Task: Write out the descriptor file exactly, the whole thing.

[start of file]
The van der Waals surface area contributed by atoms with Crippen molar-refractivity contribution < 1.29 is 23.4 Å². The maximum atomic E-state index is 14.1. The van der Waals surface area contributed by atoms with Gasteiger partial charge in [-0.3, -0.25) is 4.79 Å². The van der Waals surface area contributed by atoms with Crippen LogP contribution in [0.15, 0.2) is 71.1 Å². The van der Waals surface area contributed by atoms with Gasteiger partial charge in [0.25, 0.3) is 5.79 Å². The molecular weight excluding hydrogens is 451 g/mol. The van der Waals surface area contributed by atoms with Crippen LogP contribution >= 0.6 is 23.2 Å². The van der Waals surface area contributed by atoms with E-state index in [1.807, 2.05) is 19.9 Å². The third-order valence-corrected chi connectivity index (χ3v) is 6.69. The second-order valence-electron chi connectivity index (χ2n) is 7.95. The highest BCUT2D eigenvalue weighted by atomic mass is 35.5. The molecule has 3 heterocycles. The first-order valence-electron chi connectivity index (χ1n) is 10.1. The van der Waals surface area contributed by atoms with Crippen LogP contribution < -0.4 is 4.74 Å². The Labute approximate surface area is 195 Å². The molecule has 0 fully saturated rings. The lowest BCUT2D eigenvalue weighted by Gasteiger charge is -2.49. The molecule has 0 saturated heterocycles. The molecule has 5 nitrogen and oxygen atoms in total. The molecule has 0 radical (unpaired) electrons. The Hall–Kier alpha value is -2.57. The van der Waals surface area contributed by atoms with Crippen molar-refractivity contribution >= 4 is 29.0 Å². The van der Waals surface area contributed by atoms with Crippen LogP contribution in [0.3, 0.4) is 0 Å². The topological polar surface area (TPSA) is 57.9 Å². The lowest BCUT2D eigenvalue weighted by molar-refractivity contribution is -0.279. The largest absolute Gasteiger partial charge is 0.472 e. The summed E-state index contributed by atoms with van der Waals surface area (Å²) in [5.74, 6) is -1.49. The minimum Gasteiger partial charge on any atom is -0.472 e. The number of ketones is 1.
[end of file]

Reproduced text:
The van der Waals surface area contributed by atoms with Crippen molar-refractivity contribution < 1.29 is 23.4 Å². The maximum atomic E-state index is 14.1. The van der Waals surface area contributed by atoms with Gasteiger partial charge in [-0.3, -0.25) is 4.79 Å². The van der Waals surface area contributed by atoms with Crippen LogP contribution in [0.15, 0.2) is 71.1 Å². The van der Waals surface area contributed by atoms with Gasteiger partial charge in [0.25, 0.3) is 5.79 Å². The molecular weight excluding hydrogens is 451 g/mol. The van der Waals surface area contributed by atoms with Crippen LogP contribution >= 0.6 is 23.2 Å². The van der Waals surface area contributed by atoms with E-state index in [1.807, 2.05) is 19.9 Å². The third-order valence-corrected chi connectivity index (χ3v) is 6.69. The second-order valence-electron chi connectivity index (χ2n) is 7.95. The highest BCUT2D eigenvalue weighted by atomic mass is 35.5. The molecule has 3 heterocycles. The first-order valence-electron chi connectivity index (χ1n) is 10.1. The van der Waals surface area contributed by atoms with Crippen LogP contribution < -0.4 is 4.74 Å². The Labute approximate surface area is 195 Å². The molecule has 0 fully saturated rings. The lowest BCUT2D eigenvalue weighted by Gasteiger charge is -2.49. The molecule has 0 saturated heterocycles. The molecule has 5 nitrogen and oxygen atoms in total. The molecule has 0 radical (unpaired) electrons. The Hall–Kier alpha value is -2.57. The van der Waals surface area contributed by atoms with Crippen molar-refractivity contribution >= 4 is 29.0 Å². The van der Waals surface area contributed by atoms with Crippen LogP contribution in [0.3, 0.4) is 0 Å². The topological polar surface area (TPSA) is 57.9 Å². The lowest BCUT2D eigenvalue weighted by molar-refractivity contribution is -0.279. The largest absolute Gasteiger partial charge is 0.472 e. The summed E-state index contributed by atoms with van der Waals surface area (Å²) in [5.74, 6) is -1.49. The minimum Gasteiger partial charge on any atom is -0.472 e. The number of ketones is 1.